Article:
The hydraulic steering system definitely kills any effort you would require in maneuvering your boat. Changing your system with a hydraulic system might be thought as a tricky thing to do. However, you can do the conversion to a hydraulic steering system by following these processes.
Step 1 – Take out the Old Steering System
To begin, disconnect all your steering cables linked to your old system. You can use a hacksaw to cut the cables if you intend to replace them with new ones. Normally, your new hydraulic steering system would function best with new wirings. Consider getting an engine hoist. Else, you can use ropes and come-along woods to hoist the necessary equipment. Get a rag to wrap cables that have grease so they won’t get dirt on your interiors.
Step 2 – Put Hydraulic Helm
Inspect the manual of your new unit to see if you would have to drill holes to your dash. A hydraulic helm often requires a 4 inch hole. Use the template made in your manual or draw a 4 inch hole on the plywood. Use a clamp to get your plywood circle. The moment you got the perfect circle, use this as a template on your dash.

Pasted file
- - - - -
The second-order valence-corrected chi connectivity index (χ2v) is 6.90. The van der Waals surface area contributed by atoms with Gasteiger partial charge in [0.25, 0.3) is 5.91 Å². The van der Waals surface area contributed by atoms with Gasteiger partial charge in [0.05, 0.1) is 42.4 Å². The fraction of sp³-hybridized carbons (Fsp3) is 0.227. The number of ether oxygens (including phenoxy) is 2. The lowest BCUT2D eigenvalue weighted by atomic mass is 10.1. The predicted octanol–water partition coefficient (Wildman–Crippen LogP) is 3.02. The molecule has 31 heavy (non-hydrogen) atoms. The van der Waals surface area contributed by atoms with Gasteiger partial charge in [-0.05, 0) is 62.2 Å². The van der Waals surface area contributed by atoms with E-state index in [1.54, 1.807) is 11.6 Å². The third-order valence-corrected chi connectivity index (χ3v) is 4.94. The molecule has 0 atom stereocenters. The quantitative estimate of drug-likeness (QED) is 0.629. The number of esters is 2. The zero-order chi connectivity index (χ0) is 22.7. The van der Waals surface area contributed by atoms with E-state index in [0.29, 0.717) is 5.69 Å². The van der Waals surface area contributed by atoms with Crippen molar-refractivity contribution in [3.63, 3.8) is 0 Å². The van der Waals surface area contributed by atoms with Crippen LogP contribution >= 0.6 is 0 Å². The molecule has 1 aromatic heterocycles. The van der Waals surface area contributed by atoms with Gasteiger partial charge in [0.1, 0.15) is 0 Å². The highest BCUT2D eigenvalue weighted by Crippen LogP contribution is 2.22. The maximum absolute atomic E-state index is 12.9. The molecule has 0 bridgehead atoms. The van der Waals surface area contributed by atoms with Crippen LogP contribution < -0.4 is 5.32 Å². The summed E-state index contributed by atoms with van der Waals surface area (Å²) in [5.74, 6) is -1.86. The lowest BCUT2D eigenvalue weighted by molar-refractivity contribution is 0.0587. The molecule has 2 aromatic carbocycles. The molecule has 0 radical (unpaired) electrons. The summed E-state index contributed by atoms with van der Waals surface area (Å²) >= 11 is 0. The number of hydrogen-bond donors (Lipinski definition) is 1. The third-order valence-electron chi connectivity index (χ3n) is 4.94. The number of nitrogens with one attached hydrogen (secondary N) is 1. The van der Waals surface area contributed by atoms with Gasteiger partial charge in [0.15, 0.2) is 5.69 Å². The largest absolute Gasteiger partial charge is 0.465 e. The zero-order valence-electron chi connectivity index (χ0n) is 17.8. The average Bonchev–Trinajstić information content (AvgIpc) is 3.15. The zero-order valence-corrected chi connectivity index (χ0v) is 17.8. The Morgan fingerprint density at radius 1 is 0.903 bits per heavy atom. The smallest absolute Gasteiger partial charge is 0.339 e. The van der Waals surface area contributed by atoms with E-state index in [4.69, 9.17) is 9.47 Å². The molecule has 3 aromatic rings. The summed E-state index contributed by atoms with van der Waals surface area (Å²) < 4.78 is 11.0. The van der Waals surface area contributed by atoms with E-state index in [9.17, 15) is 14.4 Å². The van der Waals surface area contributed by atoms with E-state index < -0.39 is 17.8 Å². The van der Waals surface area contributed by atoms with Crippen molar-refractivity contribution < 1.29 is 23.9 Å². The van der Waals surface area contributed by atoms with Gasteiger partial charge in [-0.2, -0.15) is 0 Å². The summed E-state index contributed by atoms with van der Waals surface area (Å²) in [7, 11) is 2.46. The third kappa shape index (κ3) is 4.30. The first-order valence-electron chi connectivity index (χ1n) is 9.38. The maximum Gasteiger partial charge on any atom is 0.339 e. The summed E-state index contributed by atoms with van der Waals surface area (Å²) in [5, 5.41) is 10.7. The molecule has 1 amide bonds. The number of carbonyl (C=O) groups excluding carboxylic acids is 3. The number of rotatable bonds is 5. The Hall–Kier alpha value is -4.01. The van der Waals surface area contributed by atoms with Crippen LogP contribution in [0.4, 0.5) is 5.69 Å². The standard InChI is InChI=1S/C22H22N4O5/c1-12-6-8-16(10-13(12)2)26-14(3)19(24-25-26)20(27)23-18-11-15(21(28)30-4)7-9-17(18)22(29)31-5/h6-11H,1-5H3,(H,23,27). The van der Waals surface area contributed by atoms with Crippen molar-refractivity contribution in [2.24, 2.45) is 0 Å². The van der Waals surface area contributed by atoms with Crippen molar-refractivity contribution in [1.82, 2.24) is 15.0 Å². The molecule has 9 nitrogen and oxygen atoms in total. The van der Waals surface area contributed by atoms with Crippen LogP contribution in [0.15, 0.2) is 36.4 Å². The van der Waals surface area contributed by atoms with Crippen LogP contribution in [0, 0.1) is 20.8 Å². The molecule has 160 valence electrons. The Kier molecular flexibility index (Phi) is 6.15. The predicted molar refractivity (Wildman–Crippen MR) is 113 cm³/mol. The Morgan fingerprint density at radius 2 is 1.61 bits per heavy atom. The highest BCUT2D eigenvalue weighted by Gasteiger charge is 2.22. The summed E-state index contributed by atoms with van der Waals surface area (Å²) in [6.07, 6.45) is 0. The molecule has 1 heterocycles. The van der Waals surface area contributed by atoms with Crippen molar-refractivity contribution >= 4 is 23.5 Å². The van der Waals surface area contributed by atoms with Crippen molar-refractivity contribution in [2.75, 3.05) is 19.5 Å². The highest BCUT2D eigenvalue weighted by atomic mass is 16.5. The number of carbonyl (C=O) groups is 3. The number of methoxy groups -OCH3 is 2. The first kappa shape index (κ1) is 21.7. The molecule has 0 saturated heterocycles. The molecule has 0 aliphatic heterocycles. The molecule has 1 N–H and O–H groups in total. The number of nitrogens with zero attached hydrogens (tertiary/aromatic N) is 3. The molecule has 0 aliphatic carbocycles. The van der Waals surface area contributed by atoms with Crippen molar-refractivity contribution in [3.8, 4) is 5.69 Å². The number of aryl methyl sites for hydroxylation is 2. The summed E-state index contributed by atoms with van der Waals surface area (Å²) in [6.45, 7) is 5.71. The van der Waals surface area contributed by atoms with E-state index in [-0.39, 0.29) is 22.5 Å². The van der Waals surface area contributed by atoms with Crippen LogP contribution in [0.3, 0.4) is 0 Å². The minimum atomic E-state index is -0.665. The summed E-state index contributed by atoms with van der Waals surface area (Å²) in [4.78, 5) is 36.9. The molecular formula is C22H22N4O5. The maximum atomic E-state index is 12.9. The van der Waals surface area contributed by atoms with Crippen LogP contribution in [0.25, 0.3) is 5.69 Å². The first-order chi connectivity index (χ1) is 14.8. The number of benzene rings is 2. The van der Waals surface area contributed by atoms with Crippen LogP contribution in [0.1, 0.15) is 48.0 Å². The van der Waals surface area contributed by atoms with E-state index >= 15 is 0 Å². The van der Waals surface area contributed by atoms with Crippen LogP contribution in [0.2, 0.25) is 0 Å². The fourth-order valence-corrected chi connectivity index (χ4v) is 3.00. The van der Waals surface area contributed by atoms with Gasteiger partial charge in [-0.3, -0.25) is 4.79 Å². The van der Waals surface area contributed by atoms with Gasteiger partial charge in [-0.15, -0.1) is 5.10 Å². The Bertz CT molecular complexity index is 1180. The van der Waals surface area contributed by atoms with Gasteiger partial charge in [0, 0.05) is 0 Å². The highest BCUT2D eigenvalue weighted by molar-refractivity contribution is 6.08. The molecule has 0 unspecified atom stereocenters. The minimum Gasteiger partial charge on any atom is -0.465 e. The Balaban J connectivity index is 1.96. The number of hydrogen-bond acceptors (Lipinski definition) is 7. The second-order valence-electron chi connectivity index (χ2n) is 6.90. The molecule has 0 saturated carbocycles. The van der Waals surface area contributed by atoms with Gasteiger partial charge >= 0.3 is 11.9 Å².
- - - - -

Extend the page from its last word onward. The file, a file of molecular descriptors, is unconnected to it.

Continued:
Use a hole saw to bore the required hole in your dash. Mount the helm unit as instructed by the manual. Bear in mind that the helm would be heavier once it has been full of hydraulic fluid. Re-install your steering wheel right after you position the helm.
Step 3 – Set Up Hydraulic Lines
Inspect the best places for your hydraulic lines. The places you would choose should not support other wires or control systems. Insert the lines into PVC pipes that you would cut based on the set-up of your wire routes.
Step 4 – Mount Hydraulic Ram
Make sure that fuel lines, battery cables, shift cables, and other similar wiring do not block the space needed for your hydraulic ram. Depending on the make of your hydraulic kit, you may have to hoist your engine again. The kit should offer you with a support rod you can get through the center section bracket. Use adapter kits in attaching the ram to the motor bracket. The engine and the ram should tilt together by this time.
Step 5 – Bleed Air Out
The hydraulic system will not work until you get all the air out of it. Inspect if you require any final adjustments in your line routes. Connect the end of the routes to the hem and ram assembly. Be careful in setting this up so you don’t get the wrong direction (i.e. boat steers left if you steer right, vice-versa).
Get to the helm and remove the fill plug. Invert its fluid supply to make sure that air can’t enter your system. Loosen the nut for bleeding on one side of your ram. Pump fluid on one side so you can get the air out on the other end of the ram. Use the extension tube in getting fluids that come out in the ram bleed hole. Repeat these until no air comes out.